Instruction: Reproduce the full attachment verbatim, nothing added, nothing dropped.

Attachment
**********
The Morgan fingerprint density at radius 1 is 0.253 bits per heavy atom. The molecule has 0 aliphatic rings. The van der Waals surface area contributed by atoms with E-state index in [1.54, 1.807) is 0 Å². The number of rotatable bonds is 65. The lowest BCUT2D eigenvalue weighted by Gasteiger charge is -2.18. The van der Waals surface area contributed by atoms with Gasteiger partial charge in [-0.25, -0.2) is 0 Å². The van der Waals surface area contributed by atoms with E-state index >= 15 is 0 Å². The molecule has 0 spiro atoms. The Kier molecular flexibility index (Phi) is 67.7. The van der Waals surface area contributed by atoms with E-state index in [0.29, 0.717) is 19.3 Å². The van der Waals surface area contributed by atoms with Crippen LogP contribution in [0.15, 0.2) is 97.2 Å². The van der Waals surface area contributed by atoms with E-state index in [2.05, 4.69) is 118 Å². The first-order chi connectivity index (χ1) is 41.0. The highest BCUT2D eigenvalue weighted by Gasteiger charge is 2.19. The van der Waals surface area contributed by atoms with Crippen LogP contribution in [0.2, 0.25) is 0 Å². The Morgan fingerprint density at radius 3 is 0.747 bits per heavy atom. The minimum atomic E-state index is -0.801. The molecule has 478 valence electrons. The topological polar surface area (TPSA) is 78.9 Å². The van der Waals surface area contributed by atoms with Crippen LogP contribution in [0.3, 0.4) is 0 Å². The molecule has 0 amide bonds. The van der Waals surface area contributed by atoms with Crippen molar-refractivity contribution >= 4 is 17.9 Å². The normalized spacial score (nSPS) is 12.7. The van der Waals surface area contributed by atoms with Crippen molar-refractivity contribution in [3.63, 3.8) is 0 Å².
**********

The Morgan fingerprint density at radius 1 is 0.253 bits per heavy atom. The molecule has 0 aliphatic rings. The van der Waals surface area contributed by atoms with E-state index in [1.54, 1.807) is 0 Å². The number of rotatable bonds is 65. The lowest BCUT2D eigenvalue weighted by Gasteiger charge is -2.18. The van der Waals surface area contributed by atoms with Gasteiger partial charge in [-0.25, -0.2) is 0 Å². The van der Waals surface area contributed by atoms with E-state index >= 15 is 0 Å². The molecule has 0 spiro atoms. The Kier molecular flexibility index (Phi) is 67.7. The van der Waals surface area contributed by atoms with E-state index in [0.29, 0.717) is 19.3 Å². The van der Waals surface area contributed by atoms with Crippen LogP contribution in [0.15, 0.2) is 97.2 Å². The van der Waals surface area contributed by atoms with E-state index in [2.05, 4.69) is 118 Å². The first-order chi connectivity index (χ1) is 41.0. The highest BCUT2D eigenvalue weighted by Gasteiger charge is 2.19. The van der Waals surface area contributed by atoms with Crippen LogP contribution in [0.2, 0.25) is 0 Å². The Morgan fingerprint density at radius 3 is 0.747 bits per heavy atom. The minimum atomic E-state index is -0.801. The molecule has 478 valence electrons. The topological polar surface area (TPSA) is 78.9 Å². The van der Waals surface area contributed by atoms with Crippen LogP contribution in [0.3, 0.4) is 0 Å². The molecule has 0 amide bonds. The van der Waals surface area contributed by atoms with Crippen molar-refractivity contribution >= 4 is 17.9 Å². The normalized spacial score (nSPS) is 12.7. The van der Waals surface area contributed by atoms with Crippen molar-refractivity contribution in [3.63, 3.8) is 0 Å².